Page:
Hearts (suit)

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Ace of Hearts
German pattern set of Hearts

Hearts (French: Cœur, German: Herz) is one of the four suits in playing cards of both the French deck and the German deck. However, the symbol is slightly different: Symbol: Herz in a French deck and

In Bridge, for which in Germany the French deck is common, it is called by its French name, Cœur. In games using German-suited cards the suit of Hearts is often called "Red" (Rot).

In the Swiss-German deck the suit of Hearts is replaced by the suit of Roses RosendeutschschweizerBlatt.svg. The roses are usually depicted in yellow.

Name[edit]

The origin of the term "heart" to describe the symbol, which only very marginally resembles a true heart, is not known.[1] In general, equivalents in other languages also mean "heart".

Characteristics[edit]

The heart typically has a form of cardioid, the lower part of which ends in a point. The symbol is drawn with its tip down, the two lobes of the cardioid pointing upwards. Generally, the hearts are coloured red.

The following gallery shows the hearts of a 52-card deck of French playing cards. Not shown is the Knight of Hearts, used in tarot card games:

History[edit]

The first playing cards published in Europe did not have any of the suits encountered in modern French suited-decks. Latin suits (Batons, Coins, Swords and Cups) may have been adapted from card games in the Muslim world.[2][3] French suits were introduced by French playing-card makers at the end of the 15th century[4], probably by adapting Germanic suits (Acorns, Bells, Leaves and Hearts).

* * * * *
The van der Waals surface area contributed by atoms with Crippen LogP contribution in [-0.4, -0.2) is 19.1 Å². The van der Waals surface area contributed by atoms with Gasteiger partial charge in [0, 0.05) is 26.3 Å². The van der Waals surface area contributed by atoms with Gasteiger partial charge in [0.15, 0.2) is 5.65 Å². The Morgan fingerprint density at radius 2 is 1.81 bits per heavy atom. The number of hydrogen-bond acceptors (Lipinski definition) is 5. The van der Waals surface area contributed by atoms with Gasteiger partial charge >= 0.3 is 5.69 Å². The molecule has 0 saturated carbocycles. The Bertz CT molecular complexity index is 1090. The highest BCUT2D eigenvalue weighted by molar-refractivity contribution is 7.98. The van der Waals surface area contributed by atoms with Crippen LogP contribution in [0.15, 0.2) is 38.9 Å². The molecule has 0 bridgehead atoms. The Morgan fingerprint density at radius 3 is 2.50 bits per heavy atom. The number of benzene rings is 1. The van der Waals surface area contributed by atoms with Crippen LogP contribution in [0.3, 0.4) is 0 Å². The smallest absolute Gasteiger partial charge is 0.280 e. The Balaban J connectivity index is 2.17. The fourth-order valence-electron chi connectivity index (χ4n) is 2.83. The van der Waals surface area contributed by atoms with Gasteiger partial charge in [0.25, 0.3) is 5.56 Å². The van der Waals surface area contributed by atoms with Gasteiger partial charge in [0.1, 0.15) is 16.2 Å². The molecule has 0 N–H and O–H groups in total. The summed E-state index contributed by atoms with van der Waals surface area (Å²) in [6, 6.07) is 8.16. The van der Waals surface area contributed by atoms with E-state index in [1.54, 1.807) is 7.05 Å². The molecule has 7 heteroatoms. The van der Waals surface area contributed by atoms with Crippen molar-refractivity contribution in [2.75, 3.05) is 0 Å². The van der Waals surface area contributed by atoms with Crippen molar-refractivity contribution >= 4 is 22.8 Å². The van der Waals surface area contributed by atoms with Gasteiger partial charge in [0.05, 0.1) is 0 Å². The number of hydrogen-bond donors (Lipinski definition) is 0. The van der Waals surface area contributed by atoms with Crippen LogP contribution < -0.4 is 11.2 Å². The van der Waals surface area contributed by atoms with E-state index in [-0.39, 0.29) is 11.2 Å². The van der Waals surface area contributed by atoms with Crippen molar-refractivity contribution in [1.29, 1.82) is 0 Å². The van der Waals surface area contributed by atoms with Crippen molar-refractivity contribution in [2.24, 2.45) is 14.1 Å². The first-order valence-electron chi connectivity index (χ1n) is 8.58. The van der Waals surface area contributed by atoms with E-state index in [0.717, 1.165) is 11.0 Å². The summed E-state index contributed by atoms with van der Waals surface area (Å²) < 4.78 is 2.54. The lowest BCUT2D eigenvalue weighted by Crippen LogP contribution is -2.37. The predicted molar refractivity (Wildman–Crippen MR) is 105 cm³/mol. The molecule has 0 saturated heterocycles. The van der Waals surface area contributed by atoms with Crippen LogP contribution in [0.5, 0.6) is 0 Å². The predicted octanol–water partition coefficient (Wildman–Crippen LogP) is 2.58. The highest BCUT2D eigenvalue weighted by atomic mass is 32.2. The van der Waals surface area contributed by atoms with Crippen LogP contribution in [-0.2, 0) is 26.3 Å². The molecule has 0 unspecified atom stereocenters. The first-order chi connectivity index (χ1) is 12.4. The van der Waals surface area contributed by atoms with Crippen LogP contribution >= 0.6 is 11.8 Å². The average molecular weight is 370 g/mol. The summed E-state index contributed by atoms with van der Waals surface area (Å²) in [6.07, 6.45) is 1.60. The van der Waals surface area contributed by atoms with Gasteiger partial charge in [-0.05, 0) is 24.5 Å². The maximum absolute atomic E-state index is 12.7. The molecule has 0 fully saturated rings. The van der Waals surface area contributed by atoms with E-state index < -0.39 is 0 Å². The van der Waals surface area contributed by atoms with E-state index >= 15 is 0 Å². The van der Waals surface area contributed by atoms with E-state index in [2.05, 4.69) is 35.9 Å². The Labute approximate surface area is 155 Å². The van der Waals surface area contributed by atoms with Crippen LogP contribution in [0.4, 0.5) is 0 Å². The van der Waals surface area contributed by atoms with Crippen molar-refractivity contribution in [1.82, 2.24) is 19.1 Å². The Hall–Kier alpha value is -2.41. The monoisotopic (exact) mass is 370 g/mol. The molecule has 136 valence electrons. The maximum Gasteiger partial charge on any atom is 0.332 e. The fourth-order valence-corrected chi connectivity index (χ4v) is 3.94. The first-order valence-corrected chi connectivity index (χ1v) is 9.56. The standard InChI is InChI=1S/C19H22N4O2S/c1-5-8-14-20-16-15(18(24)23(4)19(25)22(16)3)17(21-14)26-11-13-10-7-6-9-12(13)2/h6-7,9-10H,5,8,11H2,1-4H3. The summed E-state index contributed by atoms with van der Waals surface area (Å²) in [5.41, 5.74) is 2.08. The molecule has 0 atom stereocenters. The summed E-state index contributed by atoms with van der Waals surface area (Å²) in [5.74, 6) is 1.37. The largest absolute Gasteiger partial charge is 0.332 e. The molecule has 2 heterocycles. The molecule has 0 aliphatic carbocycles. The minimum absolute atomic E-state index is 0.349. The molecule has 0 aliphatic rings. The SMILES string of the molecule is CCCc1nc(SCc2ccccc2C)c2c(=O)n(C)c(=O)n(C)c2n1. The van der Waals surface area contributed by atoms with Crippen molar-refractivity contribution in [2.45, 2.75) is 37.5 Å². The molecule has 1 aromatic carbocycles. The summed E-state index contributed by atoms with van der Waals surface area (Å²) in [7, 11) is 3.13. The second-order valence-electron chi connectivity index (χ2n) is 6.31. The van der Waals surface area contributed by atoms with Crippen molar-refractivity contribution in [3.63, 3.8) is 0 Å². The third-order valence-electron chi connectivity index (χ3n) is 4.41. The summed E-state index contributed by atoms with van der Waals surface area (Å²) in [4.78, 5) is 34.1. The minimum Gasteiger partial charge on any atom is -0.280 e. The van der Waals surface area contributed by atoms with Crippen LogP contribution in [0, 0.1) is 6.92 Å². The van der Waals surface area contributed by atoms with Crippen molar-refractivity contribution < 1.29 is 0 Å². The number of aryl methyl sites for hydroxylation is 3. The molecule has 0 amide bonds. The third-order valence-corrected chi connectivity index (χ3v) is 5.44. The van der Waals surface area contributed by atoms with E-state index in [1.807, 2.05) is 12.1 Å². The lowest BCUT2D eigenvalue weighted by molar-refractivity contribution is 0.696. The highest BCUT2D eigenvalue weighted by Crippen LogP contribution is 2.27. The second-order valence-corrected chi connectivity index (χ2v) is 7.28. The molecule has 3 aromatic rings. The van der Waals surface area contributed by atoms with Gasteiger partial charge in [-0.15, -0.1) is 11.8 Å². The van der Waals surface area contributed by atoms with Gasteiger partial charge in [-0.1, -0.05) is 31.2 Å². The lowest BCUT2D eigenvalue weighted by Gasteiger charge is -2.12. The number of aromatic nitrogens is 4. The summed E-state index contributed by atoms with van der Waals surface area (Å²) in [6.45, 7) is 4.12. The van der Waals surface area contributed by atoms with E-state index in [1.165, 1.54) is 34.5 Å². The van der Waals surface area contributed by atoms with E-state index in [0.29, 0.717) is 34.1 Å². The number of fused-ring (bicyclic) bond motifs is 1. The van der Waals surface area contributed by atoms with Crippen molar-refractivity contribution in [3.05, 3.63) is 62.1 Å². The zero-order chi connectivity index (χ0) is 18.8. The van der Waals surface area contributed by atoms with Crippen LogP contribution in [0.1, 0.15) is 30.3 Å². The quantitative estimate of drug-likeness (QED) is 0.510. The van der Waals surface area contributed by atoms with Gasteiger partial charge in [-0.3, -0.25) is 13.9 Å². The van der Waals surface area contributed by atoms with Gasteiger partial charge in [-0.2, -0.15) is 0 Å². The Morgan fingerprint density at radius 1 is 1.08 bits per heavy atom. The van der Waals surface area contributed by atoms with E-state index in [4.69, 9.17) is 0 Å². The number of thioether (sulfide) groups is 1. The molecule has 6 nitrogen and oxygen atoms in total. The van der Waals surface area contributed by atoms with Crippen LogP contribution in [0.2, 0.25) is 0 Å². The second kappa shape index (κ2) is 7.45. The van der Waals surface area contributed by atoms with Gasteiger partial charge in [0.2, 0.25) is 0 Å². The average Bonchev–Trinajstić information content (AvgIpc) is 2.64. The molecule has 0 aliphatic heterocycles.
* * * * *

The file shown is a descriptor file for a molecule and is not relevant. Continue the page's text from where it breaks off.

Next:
French retailers produced a simpler design compared with the earlier suits, allowing easier reproduction and therefore a lower manufacturing cost. The sign of heart is taken from the Germanic suits, but has been greatly simplified.[3].

Coding[edit]

The symbol ♥ is already in the CP437 and therefore also in the WGL4. In Unicode, a black heart ♥ and a white ♡ heart are defined:

Symbol Unicode Entity in HTML
U+2665 BLACK HEART SUIT ♥ or ♥
U+2661 WHITE HEART SUIT ♡
Example from Dingbats for one of the other forms of heart:
U+2764 HEAVY BLACK HEART ❤

In the game of Watten, the King of Hearts is the highest Trump.

References[edit]

  1. ^ K. McDonell (13 February 2007). "The Shape of My Heart - Where did the ubiquitous Valentine's symbol come from?". Slate.
  2. ^ "How did they evolve? Cultural diversity & localisation". The World of Playing Cards.
  3. ^ a b "An Introduction to Playing Cards". Playing Cards.
  4. ^ "Games played with French suited cards". pagat.com.